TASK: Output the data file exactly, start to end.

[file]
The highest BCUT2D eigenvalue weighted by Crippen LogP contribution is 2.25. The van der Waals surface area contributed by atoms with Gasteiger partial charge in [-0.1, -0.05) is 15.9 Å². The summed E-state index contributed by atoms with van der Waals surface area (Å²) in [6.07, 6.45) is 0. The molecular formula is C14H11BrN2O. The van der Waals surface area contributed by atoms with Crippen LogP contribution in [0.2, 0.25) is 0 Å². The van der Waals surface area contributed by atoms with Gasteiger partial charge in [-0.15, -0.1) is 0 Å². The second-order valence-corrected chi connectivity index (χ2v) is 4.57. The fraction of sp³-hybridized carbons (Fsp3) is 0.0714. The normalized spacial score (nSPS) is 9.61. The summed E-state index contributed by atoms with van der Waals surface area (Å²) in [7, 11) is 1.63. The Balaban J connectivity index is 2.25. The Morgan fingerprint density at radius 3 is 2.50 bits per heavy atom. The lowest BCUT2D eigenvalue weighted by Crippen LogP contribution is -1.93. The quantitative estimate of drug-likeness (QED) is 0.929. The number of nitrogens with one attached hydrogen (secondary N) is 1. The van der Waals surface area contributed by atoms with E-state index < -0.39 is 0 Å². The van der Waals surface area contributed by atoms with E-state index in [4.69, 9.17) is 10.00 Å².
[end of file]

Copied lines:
The highest BCUT2D eigenvalue weighted by Crippen LogP contribution is 2.25. The van der Waals surface area contributed by atoms with Gasteiger partial charge in [-0.1, -0.05) is 15.9 Å². The summed E-state index contributed by atoms with van der Waals surface area (Å²) in [6.07, 6.45) is 0. The molecular formula is C14H11BrN2O. The van der Waals surface area contributed by atoms with Crippen LogP contribution in [0.2, 0.25) is 0 Å². The van der Waals surface area contributed by atoms with Gasteiger partial charge in [-0.15, -0.1) is 0 Å². The second-order valence-corrected chi connectivity index (χ2v) is 4.57. The fraction of sp³-hybridized carbons (Fsp3) is 0.0714. The normalized spacial score (nSPS) is 9.61. The summed E-state index contributed by atoms with van der Waals surface area (Å²) in [7, 11) is 1.63. The Balaban J connectivity index is 2.25. The Morgan fingerprint density at radius 3 is 2.50 bits per heavy atom. The lowest BCUT2D eigenvalue weighted by Crippen LogP contribution is -1.93. The quantitative estimate of drug-likeness (QED) is 0.929. The number of nitrogens with one attached hydrogen (secondary N) is 1. The van der Waals surface area contributed by atoms with E-state index < -0.39 is 0 Å². The van der Waals surface area contributed by atoms with E-state index in [4.69, 9.17) is 10.00 Å².